WASILLA -- It was Day 5 of the new order, the one where former mayor and current Gov. Sarah Palin is running for vice president of the U.S. and every media outlet in the country has set its GPS coordinates for the Mat-Su Borough.
Mayor Dianne Keller, swamped with requests for interviews and information, called a press conference in self defense Tuesday to establish some ground rules. She didn't bother to invite locals.
About 15 reporters showed up at Wasilla's Iditapark near the fire station and peppered Keller with questions from seats at picnic tables. A parks and recreation crew swept the ground, then watched from a distance.
CBS and ABC news were there. The L.A. Times, Politico, the Washington Independent and at least four Japanese outlets.
The rules? If you want to ask questions about Palin, file requests in advance, 10-minute interviews, mornings only. Any records requests require a form filed with the city clerk. And no long-distance phone calls will be returned.
"We are a small city with a small staff and our residents and business community expect us to fill their needs as well as the needs of the media," Keller said.
From the picnic tables, reporters asked for basic details about Wasilla, about how Palin's political career got started, how she treated staff when she was mayor. And what about local taxes?
Keller said she never hung out with Palin but intends to vote for the McCain-Palin ticket. With little prompting, she repeated the McCain campaign talking point about Palin having "more executive experience than anybody on the ticket."
Being mayor of Wasilla is akin to running the country, Keller said: Both involve picking good advisors.
A reporter asked Keller about rumors Mayor Palin once wanted to pull certain books off library shelves.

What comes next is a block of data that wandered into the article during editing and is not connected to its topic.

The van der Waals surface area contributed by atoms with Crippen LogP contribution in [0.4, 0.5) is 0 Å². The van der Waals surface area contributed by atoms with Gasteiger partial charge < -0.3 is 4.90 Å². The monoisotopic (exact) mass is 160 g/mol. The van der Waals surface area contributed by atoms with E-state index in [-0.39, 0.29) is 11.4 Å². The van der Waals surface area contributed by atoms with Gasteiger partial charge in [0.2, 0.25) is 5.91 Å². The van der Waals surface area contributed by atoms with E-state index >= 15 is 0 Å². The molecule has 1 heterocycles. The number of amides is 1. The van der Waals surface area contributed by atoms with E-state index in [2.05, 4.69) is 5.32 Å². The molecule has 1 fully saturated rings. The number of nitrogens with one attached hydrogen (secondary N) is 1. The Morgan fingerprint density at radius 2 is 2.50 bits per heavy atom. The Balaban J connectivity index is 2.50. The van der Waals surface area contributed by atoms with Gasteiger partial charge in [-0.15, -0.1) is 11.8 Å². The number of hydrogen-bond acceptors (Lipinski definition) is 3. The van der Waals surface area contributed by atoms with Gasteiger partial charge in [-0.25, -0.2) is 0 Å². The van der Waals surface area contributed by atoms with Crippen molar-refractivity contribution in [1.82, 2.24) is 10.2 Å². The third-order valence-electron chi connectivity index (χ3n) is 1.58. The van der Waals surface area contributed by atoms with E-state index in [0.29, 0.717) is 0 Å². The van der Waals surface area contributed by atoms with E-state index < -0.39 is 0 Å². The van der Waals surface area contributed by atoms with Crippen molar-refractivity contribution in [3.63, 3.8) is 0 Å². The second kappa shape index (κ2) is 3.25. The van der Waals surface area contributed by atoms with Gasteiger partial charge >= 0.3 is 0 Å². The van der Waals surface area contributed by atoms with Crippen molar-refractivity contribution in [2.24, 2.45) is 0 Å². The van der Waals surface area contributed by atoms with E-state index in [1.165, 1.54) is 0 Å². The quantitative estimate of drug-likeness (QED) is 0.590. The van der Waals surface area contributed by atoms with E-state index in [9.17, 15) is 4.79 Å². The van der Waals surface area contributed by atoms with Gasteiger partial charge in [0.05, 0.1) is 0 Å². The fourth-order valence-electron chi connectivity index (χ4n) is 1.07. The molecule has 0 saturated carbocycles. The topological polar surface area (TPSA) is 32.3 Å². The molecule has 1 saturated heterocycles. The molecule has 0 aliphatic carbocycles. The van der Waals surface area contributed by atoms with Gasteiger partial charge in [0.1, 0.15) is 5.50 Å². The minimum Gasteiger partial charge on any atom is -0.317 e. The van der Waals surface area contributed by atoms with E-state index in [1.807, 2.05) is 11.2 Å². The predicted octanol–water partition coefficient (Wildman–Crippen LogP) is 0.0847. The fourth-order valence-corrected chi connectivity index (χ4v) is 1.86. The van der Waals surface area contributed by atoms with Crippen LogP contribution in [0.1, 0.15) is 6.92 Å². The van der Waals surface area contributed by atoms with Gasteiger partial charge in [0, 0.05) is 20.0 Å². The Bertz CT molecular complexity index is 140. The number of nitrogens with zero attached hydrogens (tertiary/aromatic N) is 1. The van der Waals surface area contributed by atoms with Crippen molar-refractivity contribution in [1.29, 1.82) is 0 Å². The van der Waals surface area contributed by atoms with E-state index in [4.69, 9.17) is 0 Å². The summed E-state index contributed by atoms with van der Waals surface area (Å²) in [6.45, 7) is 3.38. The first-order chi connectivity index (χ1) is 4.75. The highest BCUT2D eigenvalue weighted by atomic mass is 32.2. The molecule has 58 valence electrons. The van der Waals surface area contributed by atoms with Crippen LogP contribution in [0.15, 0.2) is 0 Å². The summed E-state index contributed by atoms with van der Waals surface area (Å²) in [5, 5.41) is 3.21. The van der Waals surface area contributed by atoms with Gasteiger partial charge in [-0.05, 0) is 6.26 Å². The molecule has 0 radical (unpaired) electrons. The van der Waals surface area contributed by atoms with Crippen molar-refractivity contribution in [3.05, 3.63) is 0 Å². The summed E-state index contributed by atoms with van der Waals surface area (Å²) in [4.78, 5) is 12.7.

Keller told him to file a records request.
The Greater Wasilla Chamber of Commerce held its normal lunch forum Tuesday and introduced four Wasilla City Council candidates. Normal if you don't count the camera crew from The Today Show and NBC News that showed up to record the excitement.
The candidates shared their views on remedying traffic problems and dealt with a misbehaving microphone but the high spot was executive director Cheryl Metiva pulling the Chamber's weekly prize winners.
Cool under pressure, Metiva read off ticket numbers with a camera squared inches from her face.
"What do you think, folks, is this my best side?" she vamped as Emmy-award winning NBC reporter John Larson leaned against a nearby wall. In another life, Larson was news director at KTUU-Channel 2 in Anchorage, so he is used to Alaska ways.
The prizes? Newly printed "Sarah rocks the vote 2008" mugs and "Sarah's Got Game" t-shirts. At the sight of them, the crowd cheered and whistled -- all dutifully caught on tape for national viewers.
Keller's new rules for dealing with media questions about Palin went into effect Tuesday afternoon, but city clerk Kristie Smithers and her staff started juggling questions and requests from reporters as soon as they opened for business.
"Just steady, not overwhelming," is how Smithers described traffic at city hall Tuesday. Nearly all the questions put to Smithers, deputy clerk Jamie Newman and a temporary brought in to share the load, involved Palin's term as mayor.
Requests for actual records have to be submitted in writing and the city has 10 days to respond, but Smithers said her office had filled 17 of the 18 requests received by 3 p.m.